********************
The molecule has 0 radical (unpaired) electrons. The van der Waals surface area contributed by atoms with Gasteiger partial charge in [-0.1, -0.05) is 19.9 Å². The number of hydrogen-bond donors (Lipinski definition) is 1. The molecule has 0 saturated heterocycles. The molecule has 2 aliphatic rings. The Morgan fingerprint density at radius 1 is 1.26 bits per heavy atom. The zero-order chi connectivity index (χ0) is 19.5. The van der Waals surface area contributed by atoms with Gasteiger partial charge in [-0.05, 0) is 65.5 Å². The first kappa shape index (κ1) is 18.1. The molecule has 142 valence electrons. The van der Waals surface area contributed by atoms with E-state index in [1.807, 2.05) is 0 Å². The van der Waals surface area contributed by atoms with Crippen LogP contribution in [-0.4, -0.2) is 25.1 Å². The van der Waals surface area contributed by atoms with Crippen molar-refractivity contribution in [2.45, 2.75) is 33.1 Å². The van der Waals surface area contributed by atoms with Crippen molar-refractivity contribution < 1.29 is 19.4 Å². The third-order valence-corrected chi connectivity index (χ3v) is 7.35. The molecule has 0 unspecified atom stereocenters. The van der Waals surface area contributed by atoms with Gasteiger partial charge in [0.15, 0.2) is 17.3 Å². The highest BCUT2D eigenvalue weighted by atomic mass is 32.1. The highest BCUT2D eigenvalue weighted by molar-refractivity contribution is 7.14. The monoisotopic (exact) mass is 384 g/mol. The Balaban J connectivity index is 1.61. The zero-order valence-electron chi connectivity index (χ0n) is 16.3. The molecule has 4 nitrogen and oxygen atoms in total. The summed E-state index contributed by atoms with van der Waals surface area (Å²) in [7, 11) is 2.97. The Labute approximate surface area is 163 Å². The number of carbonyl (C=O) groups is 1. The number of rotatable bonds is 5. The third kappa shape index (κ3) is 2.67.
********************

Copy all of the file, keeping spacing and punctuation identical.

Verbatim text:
The molecule has 0 radical (unpaired) electrons. The van der Waals surface area contributed by atoms with Gasteiger partial charge in [-0.1, -0.05) is 19.9 Å². The number of hydrogen-bond donors (Lipinski definition) is 1. The molecule has 0 saturated heterocycles. The molecule has 2 aliphatic rings. The Morgan fingerprint density at radius 1 is 1.26 bits per heavy atom. The zero-order chi connectivity index (χ0) is 19.5. The van der Waals surface area contributed by atoms with Gasteiger partial charge in [-0.05, 0) is 65.5 Å². The first kappa shape index (κ1) is 18.1. The molecule has 142 valence electrons. The van der Waals surface area contributed by atoms with E-state index in [1.807, 2.05) is 0 Å². The van der Waals surface area contributed by atoms with Crippen LogP contribution in [-0.4, -0.2) is 25.1 Å². The van der Waals surface area contributed by atoms with Crippen molar-refractivity contribution in [2.45, 2.75) is 33.1 Å². The van der Waals surface area contributed by atoms with Crippen molar-refractivity contribution < 1.29 is 19.4 Å². The third-order valence-corrected chi connectivity index (χ3v) is 7.35. The molecule has 0 unspecified atom stereocenters. The van der Waals surface area contributed by atoms with Gasteiger partial charge in [0.15, 0.2) is 17.3 Å². The highest BCUT2D eigenvalue weighted by atomic mass is 32.1. The highest BCUT2D eigenvalue weighted by molar-refractivity contribution is 7.14. The monoisotopic (exact) mass is 384 g/mol. The Balaban J connectivity index is 1.61. The zero-order valence-electron chi connectivity index (χ0n) is 16.3. The molecule has 4 nitrogen and oxygen atoms in total. The summed E-state index contributed by atoms with van der Waals surface area (Å²) in [7, 11) is 2.97. The Labute approximate surface area is 163 Å². The number of carbonyl (C=O) groups is 1. The number of rotatable bonds is 5. The third kappa shape index (κ3) is 2.67.